2 November 2009

Against Perfection And Uniformity



“Some affirm that a set of books which is not bound uniformly is unsightly ; but Archdeacon Kōyu says, ‘Things which are made all exactly the same are doubtless the work of those who have but little taste ; ’tis better to have dissimiarity’ ; and he is certainly right.
Generally speaking, uniformity in anything at all is bad ; it is better to leave a little imperfection, and thereby your life (being more natural) will be prolonged. There are some who say that when a palace is being built, you should never fail to leave one little piece of it uncompleted.”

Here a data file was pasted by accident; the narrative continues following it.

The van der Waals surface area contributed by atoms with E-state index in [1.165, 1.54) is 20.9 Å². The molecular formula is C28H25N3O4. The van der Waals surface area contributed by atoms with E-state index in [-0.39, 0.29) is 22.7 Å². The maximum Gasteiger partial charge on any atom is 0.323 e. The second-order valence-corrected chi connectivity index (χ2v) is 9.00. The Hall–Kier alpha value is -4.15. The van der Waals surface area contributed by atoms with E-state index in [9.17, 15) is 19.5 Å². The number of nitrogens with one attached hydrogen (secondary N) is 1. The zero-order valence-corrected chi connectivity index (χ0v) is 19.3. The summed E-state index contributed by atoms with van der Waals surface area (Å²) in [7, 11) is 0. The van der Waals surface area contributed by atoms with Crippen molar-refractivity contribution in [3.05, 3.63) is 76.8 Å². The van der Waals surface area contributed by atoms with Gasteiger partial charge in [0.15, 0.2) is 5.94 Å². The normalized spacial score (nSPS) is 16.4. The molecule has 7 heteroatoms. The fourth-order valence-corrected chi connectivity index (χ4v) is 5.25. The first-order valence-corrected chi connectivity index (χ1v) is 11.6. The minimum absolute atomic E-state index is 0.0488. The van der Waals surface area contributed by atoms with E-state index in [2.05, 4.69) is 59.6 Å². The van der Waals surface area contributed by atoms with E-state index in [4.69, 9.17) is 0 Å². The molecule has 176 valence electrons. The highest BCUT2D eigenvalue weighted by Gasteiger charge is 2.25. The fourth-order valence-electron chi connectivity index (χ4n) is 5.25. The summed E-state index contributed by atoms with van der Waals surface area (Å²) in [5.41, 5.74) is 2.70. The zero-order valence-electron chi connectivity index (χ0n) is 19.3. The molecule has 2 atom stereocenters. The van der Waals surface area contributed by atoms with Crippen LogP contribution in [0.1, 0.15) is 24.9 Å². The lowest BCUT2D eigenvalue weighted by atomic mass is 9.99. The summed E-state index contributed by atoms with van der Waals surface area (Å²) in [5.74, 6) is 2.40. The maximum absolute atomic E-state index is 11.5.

(Excerpt from the 14th Century Japanese text Tsurezuregusa, or ‘Essays in Idleness’ by Yoshida Kenkō. The same text was quoted in a recent TED talk on symmetry, held by Oxford mathemetician Marcus du Sautoy.)